I think you'll see that as you progress through the Commands and Colors games that the role of the battlefield leader in each game roughly parallels the evolution of leadership in the book.

Leaders of the Alexandrian variety disappear by the time of the Napoleonic Wars. The battlefield commander is not at the head of a charge as he might be in the Ancients. Instead, and what you see is the emergence of leaders who appear conspicuously where the fighting is hot and and inspires the officers and NCOs in the Napoleonic Wars. By the time you get to Grant, the battlefield leader is riding and encouraging the senior officers in their army on the eve of battle. They may visit the front, but they are not leading charges. The direct the action by delegating roles to trusted subordinates.
2 
 Thumb up
 tip
 Hide
  • [+] Dice rolls
BrentS
Australia
Sydney
flag msg tools
Avatar
mbmbmbmbmb
davisjh wrote:
Leaders aren't useless.....

-snip-

Also, take it from me, that combat doesn't need to be even more bloody than it is. If leaders started adding more dice willy nilly units would just absolutely evaporate :p


Lots of excellent points, thanks, to illustrate how leaders can be used to effect in the game but I'm sure nobody is saying they're completely useless or bemoaning the fact that they're not battlefield powerhouses. For me it's not their power but the variety of benefits leaders provide in C&C:A which make them central to the game and an exciting resource for good tactical play.....this will always be one of my favourite aspects of that game. Leaders won't provide that scope in C&C:N, in which the units themselves and unique formation plays seem more strongly featured and that's great......different game, different challenges.....but I'll always prefer how they're modelled in C&C:A, from a purely game play perspective.

Jim Wright wrote:

Also they can retreat off the board at any time to deny a banner to the enemy. Less of a loss to you than retreating a leader off in CCA.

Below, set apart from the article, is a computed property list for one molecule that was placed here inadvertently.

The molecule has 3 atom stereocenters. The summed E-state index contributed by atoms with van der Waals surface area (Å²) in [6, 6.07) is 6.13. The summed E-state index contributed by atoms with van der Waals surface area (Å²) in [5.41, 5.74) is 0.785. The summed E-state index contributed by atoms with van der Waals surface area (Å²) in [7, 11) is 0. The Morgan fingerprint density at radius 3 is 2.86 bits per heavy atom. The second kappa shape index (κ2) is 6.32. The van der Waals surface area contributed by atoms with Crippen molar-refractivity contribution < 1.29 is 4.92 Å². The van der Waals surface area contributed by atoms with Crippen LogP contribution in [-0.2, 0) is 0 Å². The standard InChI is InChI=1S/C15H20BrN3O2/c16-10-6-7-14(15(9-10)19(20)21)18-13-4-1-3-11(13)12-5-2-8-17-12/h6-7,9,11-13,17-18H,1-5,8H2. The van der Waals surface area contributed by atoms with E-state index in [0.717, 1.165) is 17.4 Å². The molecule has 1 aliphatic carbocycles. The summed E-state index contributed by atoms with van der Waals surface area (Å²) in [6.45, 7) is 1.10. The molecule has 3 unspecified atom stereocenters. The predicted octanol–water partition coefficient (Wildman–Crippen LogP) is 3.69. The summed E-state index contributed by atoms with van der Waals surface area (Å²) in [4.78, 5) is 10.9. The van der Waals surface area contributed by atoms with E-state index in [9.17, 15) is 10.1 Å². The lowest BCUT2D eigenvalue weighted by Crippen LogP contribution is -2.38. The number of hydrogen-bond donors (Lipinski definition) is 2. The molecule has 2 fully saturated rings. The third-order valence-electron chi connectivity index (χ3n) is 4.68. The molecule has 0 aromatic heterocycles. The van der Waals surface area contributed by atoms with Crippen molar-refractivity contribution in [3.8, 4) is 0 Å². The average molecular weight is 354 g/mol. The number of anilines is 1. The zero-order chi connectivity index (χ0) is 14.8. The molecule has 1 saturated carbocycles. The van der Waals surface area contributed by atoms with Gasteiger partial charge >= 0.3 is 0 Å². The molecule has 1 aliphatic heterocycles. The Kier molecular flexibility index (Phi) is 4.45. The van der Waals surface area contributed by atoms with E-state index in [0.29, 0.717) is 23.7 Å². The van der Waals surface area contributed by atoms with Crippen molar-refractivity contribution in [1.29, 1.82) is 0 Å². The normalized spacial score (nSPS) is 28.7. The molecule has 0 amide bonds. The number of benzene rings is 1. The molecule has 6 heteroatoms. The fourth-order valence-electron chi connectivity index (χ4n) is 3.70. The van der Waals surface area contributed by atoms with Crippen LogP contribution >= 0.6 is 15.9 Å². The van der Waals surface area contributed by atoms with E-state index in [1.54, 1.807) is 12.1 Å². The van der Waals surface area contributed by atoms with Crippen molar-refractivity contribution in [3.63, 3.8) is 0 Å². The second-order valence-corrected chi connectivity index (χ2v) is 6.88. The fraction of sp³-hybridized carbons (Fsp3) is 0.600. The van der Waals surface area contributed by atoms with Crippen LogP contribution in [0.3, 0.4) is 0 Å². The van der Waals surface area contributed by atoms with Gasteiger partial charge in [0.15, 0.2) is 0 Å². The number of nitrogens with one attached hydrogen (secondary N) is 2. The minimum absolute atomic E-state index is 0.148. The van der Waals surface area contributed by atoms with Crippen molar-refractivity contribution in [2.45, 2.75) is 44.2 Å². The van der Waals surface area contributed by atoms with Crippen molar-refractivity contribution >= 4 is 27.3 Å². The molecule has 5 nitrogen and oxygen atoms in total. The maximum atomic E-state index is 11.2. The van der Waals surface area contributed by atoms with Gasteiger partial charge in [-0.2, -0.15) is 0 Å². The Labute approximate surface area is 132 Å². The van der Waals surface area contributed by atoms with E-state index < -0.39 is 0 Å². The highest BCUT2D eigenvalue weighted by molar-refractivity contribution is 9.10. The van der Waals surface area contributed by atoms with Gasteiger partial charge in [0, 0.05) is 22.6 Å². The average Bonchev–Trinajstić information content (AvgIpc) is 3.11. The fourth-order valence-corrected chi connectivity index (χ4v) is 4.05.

Jim


Leaders have always been able to evade off their baseline in C&C:A to deny the enemy their banner. In fact, as regards detaching, movement, evading and escaping, leaders in C&C:N seem to function pretty much identically to their C&C:A counterparts.....with the interesting exception that units can take ground against an evading lone leader in C&C:N, which they couldn't do in C&C:A......as they can against Retiring and Reforming Cavalry, which they couldn't do against evading units in C&C:A).

Brent.
 
 Thumb up
 tip
 Hide
  • [+] Dice rolls
Glenn Drover
United States
Plainfield
Illinois
flag msg tools
designer
publisher
Avatar
mbmbmbmbmb
I actually don't view the 'LEADER' units in this game as single individuals, but rather representing the impact of superior command control and leadership. The player is tasked with trying to maximize their leadership assets to get the most out of their troops by getting them to the critical point in the battle and utilizing them effectively.

What makes the C&C system so cool to me (and such great design) is the abstraction of the factors that impact combat. This keeps the weight of the rules down and makes the game more playable, while at the same time allowing the players to make interesting decisions. The player is able to play the game rather than the other way around.

Diminishing the role of leadership and the leader units seems to take some of this away.
 
 Thumb up
 tip
 Hide
  • [+] Dice rolls
Mario Nuñez Jimenez
Spain
Madrid
Madrid
flag msg tools
Avatar
mbmbmbmbmb
I have just readed the rules and I am very surprised about how leaders have lost their value.

Only 4 cards involving units with leader attached is ridiculous. Since the meaning of a leader is to command and order units in battle, I think the best way to represent this is to include cards that let you move several units as the leader +3 or leader +4 that we saw in C&C:A.

I think that a well leaded army is the one that have good leaders that make it more agile and flexible in the battlefield.

I think it could be good to not have the dice leader result, but they leave very little value to the leaders so I prefer them out of the board since they could represent a banner for my opponent. So a lot to lose for the little they give.
1 
 Thumb up
 tip
 Hide
  • [+] Dice rolls
Richard Borg
United States
Orlando
Unspecified
flag msg tools
designer
mbmbmbmbmb
We have only just gotten started with the Napoleonic game, so it is way to early to comment.
We all will just have to - WAIT FOR IT!

Richard Borg

4 
 Thumb up
 tip
 Hide
  • [+] Dice rolls
Front Page | Welcome | Contact | Privacy Policy | Terms of Service | Advertise | Support BGG | Feeds RSS
Geekdo, BoardGameGeek, the Geekdo logo, and the BoardGameGeek logo are trademarks of BoardGameGeek, LLC.